PEDIATRICS Volume 135, number 2, February 2015 The subject of parental vaccine refusal and the impact that has on disease outbreaks has been covered many times on SBM and elsewhere. I apologize to our readers who are growing tired of the subject, but there is perhaps no subject more deserving of focus and repetition. There’s […]
As I discussed in yesterday’s post, Hispanic dual language learners (DLLs) are a large and growing share of the American population under the age of five. And while there is considerable political interest in expanding public pre-K programs, policymakers rarely design these new programs with DLLs’ (Hispanic or otherwise) needs in mind. Policy always lags schools’ needs, of course. The critical, proverbial Policy Reforms of Minerva fly only at dusk. It’s hard enough to
The process of converting the sun's energy into liquid fuels requires a sophisticated, interrelated series of choices but a solar refinery is especially tricky to map out because the designs involve newly developed or experimental technologies. This makes it difficult to develop realistic plans that are economically viable and energy efficient.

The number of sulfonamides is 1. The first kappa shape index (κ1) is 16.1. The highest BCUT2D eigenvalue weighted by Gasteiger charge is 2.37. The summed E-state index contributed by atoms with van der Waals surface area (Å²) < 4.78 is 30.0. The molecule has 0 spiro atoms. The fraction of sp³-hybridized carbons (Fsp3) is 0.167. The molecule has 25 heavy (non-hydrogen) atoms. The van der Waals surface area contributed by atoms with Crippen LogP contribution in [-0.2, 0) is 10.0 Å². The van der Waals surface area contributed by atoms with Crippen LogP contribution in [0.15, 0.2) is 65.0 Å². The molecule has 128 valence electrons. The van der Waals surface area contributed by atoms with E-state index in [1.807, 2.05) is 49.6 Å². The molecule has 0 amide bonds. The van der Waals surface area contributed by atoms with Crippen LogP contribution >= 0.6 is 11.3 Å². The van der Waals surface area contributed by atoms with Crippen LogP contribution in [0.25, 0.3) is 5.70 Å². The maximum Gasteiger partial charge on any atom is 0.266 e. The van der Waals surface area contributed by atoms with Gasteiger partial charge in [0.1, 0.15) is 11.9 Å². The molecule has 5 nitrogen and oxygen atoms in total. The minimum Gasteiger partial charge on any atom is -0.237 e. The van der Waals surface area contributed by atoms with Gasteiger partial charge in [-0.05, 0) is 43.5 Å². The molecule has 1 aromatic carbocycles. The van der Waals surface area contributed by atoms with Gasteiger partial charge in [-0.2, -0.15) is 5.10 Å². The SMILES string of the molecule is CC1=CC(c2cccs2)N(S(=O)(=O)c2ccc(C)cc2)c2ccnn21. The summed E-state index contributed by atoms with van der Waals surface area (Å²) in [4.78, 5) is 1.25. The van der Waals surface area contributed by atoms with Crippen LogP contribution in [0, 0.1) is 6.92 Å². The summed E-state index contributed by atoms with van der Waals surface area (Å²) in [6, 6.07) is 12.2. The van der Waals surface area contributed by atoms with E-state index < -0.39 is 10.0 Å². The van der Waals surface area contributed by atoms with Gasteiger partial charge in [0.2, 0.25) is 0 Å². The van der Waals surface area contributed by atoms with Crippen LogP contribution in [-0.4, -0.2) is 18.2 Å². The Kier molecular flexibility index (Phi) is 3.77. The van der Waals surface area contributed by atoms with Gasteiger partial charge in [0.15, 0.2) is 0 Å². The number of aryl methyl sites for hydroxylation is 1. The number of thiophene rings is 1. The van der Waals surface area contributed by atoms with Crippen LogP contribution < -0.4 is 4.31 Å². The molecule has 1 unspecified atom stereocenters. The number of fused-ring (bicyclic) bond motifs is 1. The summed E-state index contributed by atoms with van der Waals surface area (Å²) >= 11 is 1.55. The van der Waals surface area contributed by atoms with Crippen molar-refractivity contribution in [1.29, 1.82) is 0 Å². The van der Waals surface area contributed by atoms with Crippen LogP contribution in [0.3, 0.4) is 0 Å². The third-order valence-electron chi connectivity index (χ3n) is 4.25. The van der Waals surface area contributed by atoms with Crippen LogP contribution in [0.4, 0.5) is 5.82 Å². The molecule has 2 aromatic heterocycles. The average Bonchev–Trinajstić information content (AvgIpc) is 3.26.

In a paper recently published in the journal Energy & Environmental Science, a team led by University of Wisconsin-Madison chemical and biological
Five genetic variants that influence the size of structures within the human brain have been discovered by an international team that included a Georgia State University researcher.
In the study led by Drs. Sarah Medland, Margie Wright, Nick Martin and Paul Thompson of the QIMR Berghofer Medical Research Institute in Australia, nearly 300 researchers analyzed genetic data and magnetic resonance imaging (MRI) scans from 30,717 individuals from around the world. They evaluated genetic data from
This has been a week of contemplating beavers and the landscape. This first post is field work related. I hope to have another a policy aspect of beavers later. On Monday I ventured up a steep stream drainage in effort to assess the risk of debris flows that might come down the drainage. Assessing debris flow risk entails assessing the geomorphic features of the drainage - How stable are the slopes? What types of failures should be expected? How steep is the drainage? How much